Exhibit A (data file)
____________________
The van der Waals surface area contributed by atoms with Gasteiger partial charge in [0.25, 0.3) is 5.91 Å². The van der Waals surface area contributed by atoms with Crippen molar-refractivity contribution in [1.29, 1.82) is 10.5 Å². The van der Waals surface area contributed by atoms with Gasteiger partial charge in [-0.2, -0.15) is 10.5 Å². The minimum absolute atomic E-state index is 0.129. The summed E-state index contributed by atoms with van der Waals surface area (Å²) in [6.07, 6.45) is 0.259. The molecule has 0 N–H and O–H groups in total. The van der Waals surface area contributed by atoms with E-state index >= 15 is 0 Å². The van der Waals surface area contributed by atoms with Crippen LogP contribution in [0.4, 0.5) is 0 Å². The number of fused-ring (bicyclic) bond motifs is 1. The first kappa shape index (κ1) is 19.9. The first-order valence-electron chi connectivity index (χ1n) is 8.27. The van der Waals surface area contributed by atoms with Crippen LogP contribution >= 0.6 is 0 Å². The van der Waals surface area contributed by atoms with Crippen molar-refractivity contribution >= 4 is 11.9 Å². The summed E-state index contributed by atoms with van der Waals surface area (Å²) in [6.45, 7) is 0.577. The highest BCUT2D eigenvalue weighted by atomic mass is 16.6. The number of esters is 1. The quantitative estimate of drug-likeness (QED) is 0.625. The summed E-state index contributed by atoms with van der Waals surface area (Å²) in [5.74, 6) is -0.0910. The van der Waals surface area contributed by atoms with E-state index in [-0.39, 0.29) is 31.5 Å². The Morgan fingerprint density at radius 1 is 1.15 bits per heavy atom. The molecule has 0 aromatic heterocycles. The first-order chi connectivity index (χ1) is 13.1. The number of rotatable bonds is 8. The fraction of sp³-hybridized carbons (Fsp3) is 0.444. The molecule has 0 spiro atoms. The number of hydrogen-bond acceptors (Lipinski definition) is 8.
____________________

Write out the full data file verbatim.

The van der Waals surface area contributed by atoms with Gasteiger partial charge in [0.25, 0.3) is 5.91 Å². The van der Waals surface area contributed by atoms with Crippen molar-refractivity contribution in [1.29, 1.82) is 10.5 Å². The van der Waals surface area contributed by atoms with Gasteiger partial charge in [-0.2, -0.15) is 10.5 Å². The minimum absolute atomic E-state index is 0.129. The summed E-state index contributed by atoms with van der Waals surface area (Å²) in [6.07, 6.45) is 0.259. The molecule has 0 N–H and O–H groups in total. The van der Waals surface area contributed by atoms with E-state index >= 15 is 0 Å². The van der Waals surface area contributed by atoms with Crippen LogP contribution in [0.4, 0.5) is 0 Å². The number of fused-ring (bicyclic) bond motifs is 1. The first kappa shape index (κ1) is 19.9. The first-order valence-electron chi connectivity index (χ1n) is 8.27. The van der Waals surface area contributed by atoms with Crippen LogP contribution >= 0.6 is 0 Å². The van der Waals surface area contributed by atoms with Crippen molar-refractivity contribution >= 4 is 11.9 Å². The summed E-state index contributed by atoms with van der Waals surface area (Å²) in [6.45, 7) is 0.577. The highest BCUT2D eigenvalue weighted by atomic mass is 16.6. The number of esters is 1. The quantitative estimate of drug-likeness (QED) is 0.625. The summed E-state index contributed by atoms with van der Waals surface area (Å²) in [5.74, 6) is -0.0910. The van der Waals surface area contributed by atoms with E-state index in [-0.39, 0.29) is 31.5 Å². The Morgan fingerprint density at radius 1 is 1.15 bits per heavy atom. The molecule has 0 aromatic heterocycles. The first-order chi connectivity index (χ1) is 13.1. The number of rotatable bonds is 8. The fraction of sp³-hybridized carbons (Fsp3) is 0.444. The molecule has 0 spiro atoms. The number of hydrogen-bond acceptors (Lipinski definition) is 8.